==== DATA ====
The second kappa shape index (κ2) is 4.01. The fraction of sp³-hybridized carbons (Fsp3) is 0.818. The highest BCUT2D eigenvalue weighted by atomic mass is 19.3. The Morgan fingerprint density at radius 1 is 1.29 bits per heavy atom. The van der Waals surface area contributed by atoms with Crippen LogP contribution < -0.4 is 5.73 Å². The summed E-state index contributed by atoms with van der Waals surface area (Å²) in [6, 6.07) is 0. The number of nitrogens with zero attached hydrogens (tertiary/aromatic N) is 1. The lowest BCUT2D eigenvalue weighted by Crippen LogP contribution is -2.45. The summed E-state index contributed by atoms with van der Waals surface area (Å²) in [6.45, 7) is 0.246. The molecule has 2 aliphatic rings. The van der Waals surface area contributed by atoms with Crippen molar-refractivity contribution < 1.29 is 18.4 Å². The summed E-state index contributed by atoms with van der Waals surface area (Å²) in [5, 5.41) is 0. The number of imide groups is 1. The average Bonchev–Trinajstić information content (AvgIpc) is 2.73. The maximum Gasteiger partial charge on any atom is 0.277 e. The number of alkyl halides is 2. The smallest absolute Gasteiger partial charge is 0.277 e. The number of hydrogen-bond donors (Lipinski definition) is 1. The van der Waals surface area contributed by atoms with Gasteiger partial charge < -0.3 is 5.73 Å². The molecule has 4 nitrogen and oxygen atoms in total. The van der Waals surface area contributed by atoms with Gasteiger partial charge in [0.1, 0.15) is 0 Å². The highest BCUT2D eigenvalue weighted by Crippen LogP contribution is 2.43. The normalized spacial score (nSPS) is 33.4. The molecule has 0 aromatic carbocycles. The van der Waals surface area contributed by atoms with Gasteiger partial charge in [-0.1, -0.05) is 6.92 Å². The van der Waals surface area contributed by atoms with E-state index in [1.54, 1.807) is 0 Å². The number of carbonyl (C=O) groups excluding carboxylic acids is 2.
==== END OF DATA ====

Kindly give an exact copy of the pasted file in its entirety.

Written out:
The second kappa shape index (κ2) is 4.01. The fraction of sp³-hybridized carbons (Fsp3) is 0.818. The highest BCUT2D eigenvalue weighted by atomic mass is 19.3. The Morgan fingerprint density at radius 1 is 1.29 bits per heavy atom. The van der Waals surface area contributed by atoms with Crippen LogP contribution < -0.4 is 5.73 Å². The summed E-state index contributed by atoms with van der Waals surface area (Å²) in [6, 6.07) is 0. The number of nitrogens with zero attached hydrogens (tertiary/aromatic N) is 1. The lowest BCUT2D eigenvalue weighted by Crippen LogP contribution is -2.45. The summed E-state index contributed by atoms with van der Waals surface area (Å²) in [6.45, 7) is 0.246. The molecule has 2 aliphatic rings. The van der Waals surface area contributed by atoms with Crippen molar-refractivity contribution < 1.29 is 18.4 Å². The summed E-state index contributed by atoms with van der Waals surface area (Å²) in [5, 5.41) is 0. The number of imide groups is 1. The average Bonchev–Trinajstić information content (AvgIpc) is 2.73. The maximum Gasteiger partial charge on any atom is 0.277 e. The number of alkyl halides is 2. The smallest absolute Gasteiger partial charge is 0.277 e. The number of hydrogen-bond donors (Lipinski definition) is 1. The van der Waals surface area contributed by atoms with Gasteiger partial charge < -0.3 is 5.73 Å². The molecule has 4 nitrogen and oxygen atoms in total. The van der Waals surface area contributed by atoms with Gasteiger partial charge in [0.1, 0.15) is 0 Å². The highest BCUT2D eigenvalue weighted by Crippen LogP contribution is 2.43. The normalized spacial score (nSPS) is 33.4. The molecule has 0 aromatic carbocycles. The van der Waals surface area contributed by atoms with Gasteiger partial charge in [-0.1, -0.05) is 6.92 Å². The van der Waals surface area contributed by atoms with E-state index in [1.54, 1.807) is 0 Å². The number of carbonyl (C=O) groups excluding carboxylic acids is 2.